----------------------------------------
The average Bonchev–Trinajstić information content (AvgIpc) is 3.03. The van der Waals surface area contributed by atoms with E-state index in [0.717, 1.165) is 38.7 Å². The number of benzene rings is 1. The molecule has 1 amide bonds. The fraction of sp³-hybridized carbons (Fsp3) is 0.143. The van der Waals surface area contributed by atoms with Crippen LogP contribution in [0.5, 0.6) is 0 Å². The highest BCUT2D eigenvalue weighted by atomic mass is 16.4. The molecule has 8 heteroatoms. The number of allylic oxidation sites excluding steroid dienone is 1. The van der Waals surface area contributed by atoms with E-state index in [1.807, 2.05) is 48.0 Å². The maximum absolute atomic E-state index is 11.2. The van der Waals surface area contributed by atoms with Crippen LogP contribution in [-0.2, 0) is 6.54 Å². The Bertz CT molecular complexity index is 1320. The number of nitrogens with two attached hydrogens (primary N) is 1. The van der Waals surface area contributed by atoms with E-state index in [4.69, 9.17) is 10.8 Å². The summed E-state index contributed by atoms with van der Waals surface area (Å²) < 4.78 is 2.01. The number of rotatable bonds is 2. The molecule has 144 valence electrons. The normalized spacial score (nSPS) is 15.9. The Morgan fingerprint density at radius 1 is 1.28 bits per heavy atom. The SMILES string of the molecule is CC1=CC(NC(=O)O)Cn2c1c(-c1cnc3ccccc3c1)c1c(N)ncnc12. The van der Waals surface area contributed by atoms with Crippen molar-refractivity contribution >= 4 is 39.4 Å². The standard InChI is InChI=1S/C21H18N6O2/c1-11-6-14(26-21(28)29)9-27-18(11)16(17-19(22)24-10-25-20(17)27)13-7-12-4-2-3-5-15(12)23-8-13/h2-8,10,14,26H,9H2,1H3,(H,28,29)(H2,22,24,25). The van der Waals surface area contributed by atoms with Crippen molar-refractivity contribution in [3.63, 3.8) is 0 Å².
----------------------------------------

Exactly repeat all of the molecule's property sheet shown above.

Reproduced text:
The average Bonchev–Trinajstić information content (AvgIpc) is 3.03. The van der Waals surface area contributed by atoms with E-state index in [0.717, 1.165) is 38.7 Å². The number of benzene rings is 1. The molecule has 1 amide bonds. The fraction of sp³-hybridized carbons (Fsp3) is 0.143. The van der Waals surface area contributed by atoms with Crippen LogP contribution in [0.5, 0.6) is 0 Å². The highest BCUT2D eigenvalue weighted by atomic mass is 16.4. The molecule has 8 heteroatoms. The number of allylic oxidation sites excluding steroid dienone is 1. The van der Waals surface area contributed by atoms with E-state index in [1.807, 2.05) is 48.0 Å². The maximum absolute atomic E-state index is 11.2. The van der Waals surface area contributed by atoms with Crippen LogP contribution in [-0.2, 0) is 6.54 Å². The Bertz CT molecular complexity index is 1320. The number of nitrogens with two attached hydrogens (primary N) is 1. The van der Waals surface area contributed by atoms with E-state index in [4.69, 9.17) is 10.8 Å². The summed E-state index contributed by atoms with van der Waals surface area (Å²) < 4.78 is 2.01. The number of rotatable bonds is 2. The molecule has 144 valence electrons. The normalized spacial score (nSPS) is 15.9. The Morgan fingerprint density at radius 1 is 1.28 bits per heavy atom. The SMILES string of the molecule is CC1=CC(NC(=O)O)Cn2c1c(-c1cnc3ccccc3c1)c1c(N)ncnc12. The van der Waals surface area contributed by atoms with Crippen molar-refractivity contribution >= 4 is 39.4 Å². The standard InChI is InChI=1S/C21H18N6O2/c1-11-6-14(26-21(28)29)9-27-18(11)16(17-19(22)24-10-25-20(17)27)13-7-12-4-2-3-5-15(12)23-8-13/h2-8,10,14,26H,9H2,1H3,(H,28,29)(H2,22,24,25). The van der Waals surface area contributed by atoms with Crippen molar-refractivity contribution in [3.63, 3.8) is 0 Å².